Alex Rodriguez and Manny Ramirez, sluggers who normally would be first-ballot Hall of Famers, have not come close to getting the call thanks to their suspensions for PED use. This year they're joined on the ballot by another alleged cheater in Carlos Beltran, whose methods were much different from the steroids crowd.

Entering the weekend, Todd Helton and Scott Rolen exceeded 75% on known ballots, according to Ryan Thibodaux's Hall of Fame tracker. But those numbers often go down once all the ballots are counted, so it could be "wait until next year" for one or both.

This year's ballot is underwhelming, with first-year candidates Jered Weaver, Andre Ethier, Bronson Arroyo and J.J. Hardy among the players who have received no votes thus far. I enjoyed seeing former Cubs pitcher John Lackey's name on the ballot but couldn't put a check mark by it, even though his Hall of Fame speech probably would become an instant classic.

I wound up voting for four players: Helton, Beltran, Mark Buehrle and Billy Wagner.

Helton has steadily risen in the voting in his five years on the ballot and should get in eventually if not this year. Buehrle is a personal favorite who doesn't have a realistic shot, though pitchers who win 200-plus games and make 30 or more starts every season while throwing 200-plus innings are a dying breed. He'll be more appreciated years from now, but by then he'll be off the ballot.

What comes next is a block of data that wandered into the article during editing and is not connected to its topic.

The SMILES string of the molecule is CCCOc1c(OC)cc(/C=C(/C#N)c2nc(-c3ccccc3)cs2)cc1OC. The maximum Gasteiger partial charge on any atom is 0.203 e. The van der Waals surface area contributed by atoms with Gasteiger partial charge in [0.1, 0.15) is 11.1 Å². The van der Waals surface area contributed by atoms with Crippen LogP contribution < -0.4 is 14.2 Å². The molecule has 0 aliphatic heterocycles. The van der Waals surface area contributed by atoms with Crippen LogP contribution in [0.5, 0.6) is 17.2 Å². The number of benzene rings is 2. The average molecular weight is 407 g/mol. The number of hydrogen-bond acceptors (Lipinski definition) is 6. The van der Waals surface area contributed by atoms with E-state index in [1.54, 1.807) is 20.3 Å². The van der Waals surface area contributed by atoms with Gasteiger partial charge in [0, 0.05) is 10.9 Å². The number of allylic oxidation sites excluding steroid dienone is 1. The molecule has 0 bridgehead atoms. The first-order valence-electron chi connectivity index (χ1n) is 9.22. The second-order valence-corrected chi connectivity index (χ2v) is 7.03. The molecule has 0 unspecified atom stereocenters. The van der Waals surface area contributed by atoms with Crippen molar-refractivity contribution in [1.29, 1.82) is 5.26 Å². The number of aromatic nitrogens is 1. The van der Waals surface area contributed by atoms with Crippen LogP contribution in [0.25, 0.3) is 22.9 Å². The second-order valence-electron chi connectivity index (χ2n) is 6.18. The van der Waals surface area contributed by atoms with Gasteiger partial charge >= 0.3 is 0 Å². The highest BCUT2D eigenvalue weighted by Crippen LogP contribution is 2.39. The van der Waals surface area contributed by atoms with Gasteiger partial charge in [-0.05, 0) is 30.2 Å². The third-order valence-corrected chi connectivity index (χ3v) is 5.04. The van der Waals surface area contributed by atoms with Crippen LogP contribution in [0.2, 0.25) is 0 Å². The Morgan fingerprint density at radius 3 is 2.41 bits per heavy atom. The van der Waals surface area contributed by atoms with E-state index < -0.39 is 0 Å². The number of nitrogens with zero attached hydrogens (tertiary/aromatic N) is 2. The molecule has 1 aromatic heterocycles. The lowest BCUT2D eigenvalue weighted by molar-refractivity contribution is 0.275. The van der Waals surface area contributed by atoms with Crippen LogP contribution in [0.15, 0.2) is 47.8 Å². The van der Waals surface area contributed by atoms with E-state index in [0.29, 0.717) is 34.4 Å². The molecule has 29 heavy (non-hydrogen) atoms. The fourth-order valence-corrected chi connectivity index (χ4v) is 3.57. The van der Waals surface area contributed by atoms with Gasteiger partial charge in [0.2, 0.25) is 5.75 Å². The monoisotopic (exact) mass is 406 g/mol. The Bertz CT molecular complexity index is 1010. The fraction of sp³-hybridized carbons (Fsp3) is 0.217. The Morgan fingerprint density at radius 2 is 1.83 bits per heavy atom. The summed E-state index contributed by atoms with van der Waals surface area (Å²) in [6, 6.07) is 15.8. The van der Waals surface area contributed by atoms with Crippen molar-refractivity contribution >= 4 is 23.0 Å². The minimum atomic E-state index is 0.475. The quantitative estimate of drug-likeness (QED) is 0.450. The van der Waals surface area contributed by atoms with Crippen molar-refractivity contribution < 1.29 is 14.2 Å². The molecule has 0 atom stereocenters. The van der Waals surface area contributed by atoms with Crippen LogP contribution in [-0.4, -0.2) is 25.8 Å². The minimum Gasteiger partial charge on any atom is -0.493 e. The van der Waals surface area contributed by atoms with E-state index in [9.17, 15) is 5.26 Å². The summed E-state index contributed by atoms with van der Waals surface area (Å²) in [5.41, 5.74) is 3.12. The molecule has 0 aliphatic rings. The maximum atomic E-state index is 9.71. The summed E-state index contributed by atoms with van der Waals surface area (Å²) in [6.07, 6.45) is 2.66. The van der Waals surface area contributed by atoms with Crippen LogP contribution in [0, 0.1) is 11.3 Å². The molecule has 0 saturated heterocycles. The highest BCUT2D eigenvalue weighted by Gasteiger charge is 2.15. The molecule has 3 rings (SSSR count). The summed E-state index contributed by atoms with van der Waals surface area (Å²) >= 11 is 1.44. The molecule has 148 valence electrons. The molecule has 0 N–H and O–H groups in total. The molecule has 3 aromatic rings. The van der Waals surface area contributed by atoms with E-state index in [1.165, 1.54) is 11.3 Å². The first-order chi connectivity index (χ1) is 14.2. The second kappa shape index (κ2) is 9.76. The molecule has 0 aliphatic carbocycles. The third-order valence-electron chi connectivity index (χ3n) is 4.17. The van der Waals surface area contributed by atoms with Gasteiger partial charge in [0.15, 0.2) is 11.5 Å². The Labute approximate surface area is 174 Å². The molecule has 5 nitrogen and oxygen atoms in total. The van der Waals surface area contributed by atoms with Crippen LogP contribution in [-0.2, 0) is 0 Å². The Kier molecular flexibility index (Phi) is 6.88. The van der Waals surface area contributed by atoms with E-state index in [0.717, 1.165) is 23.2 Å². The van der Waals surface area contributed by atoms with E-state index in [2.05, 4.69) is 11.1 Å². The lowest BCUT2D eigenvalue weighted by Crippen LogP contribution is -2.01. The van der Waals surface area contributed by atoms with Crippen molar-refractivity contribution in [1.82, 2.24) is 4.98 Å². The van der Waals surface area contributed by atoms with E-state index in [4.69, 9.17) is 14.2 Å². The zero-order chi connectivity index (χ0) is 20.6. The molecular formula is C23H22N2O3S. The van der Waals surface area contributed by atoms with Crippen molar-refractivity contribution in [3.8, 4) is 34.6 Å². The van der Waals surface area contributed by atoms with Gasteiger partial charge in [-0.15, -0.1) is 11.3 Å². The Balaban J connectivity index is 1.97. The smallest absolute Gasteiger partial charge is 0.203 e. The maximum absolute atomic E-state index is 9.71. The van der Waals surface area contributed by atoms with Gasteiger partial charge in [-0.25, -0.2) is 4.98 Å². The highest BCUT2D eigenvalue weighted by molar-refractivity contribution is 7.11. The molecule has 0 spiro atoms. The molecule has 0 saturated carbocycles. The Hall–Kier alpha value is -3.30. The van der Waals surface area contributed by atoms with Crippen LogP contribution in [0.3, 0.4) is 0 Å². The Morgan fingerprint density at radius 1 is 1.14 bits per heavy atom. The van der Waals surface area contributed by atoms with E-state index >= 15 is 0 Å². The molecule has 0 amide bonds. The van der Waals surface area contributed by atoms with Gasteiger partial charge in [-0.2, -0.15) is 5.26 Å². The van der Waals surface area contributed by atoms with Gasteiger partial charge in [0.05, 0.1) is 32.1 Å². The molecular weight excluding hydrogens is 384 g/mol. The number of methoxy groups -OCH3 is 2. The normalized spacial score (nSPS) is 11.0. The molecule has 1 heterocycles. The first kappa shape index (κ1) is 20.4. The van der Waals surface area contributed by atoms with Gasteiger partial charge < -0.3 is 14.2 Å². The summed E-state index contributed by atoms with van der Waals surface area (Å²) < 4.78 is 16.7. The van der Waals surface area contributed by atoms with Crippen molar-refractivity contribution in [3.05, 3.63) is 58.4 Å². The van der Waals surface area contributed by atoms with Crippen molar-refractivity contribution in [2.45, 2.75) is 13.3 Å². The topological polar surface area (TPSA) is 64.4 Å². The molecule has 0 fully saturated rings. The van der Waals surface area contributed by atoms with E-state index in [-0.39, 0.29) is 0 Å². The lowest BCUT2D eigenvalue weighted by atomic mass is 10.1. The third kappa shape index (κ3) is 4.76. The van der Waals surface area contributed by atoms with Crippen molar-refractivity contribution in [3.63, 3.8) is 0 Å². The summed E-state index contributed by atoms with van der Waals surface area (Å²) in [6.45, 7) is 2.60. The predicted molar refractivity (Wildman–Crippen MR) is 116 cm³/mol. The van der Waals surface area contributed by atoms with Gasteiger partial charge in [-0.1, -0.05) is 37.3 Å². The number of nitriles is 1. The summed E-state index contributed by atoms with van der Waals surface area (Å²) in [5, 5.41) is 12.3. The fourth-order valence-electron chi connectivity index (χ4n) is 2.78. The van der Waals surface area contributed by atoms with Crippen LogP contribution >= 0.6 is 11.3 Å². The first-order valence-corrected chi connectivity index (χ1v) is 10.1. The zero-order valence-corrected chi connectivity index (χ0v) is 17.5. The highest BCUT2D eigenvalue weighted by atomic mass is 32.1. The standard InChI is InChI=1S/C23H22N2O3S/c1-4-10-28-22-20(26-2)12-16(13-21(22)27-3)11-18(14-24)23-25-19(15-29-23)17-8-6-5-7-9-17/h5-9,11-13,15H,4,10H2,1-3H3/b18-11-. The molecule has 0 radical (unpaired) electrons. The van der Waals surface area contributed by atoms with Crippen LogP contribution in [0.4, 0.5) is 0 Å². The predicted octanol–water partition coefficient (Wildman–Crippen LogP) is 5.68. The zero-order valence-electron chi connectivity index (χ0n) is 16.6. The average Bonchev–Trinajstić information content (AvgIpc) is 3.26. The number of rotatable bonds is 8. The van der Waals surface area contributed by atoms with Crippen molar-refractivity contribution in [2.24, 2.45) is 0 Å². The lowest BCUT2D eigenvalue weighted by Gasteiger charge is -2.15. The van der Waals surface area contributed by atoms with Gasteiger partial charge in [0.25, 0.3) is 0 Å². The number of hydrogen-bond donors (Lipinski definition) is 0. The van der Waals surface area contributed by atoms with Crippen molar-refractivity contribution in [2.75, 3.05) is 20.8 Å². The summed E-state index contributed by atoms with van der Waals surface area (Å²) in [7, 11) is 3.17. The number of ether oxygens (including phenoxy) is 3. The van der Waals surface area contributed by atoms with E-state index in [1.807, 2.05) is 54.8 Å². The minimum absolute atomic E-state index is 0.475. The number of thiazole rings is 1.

This is my first year voting for Wagner, a borderline call. But closers are not represented fairly in the Hall despite being one of the most important parts of the majority of championship teams, so I joined the pro-Wagner crowd.

Beltran was a difficult choice for obvious reasons. He had Hall of Fame credentials as the best all-around center fielder of his era. But he also was one of the prominent Houston Astros players in the 2017 sign-stealing scandal that rocked the game, which some feel should disqualify him from the Hall.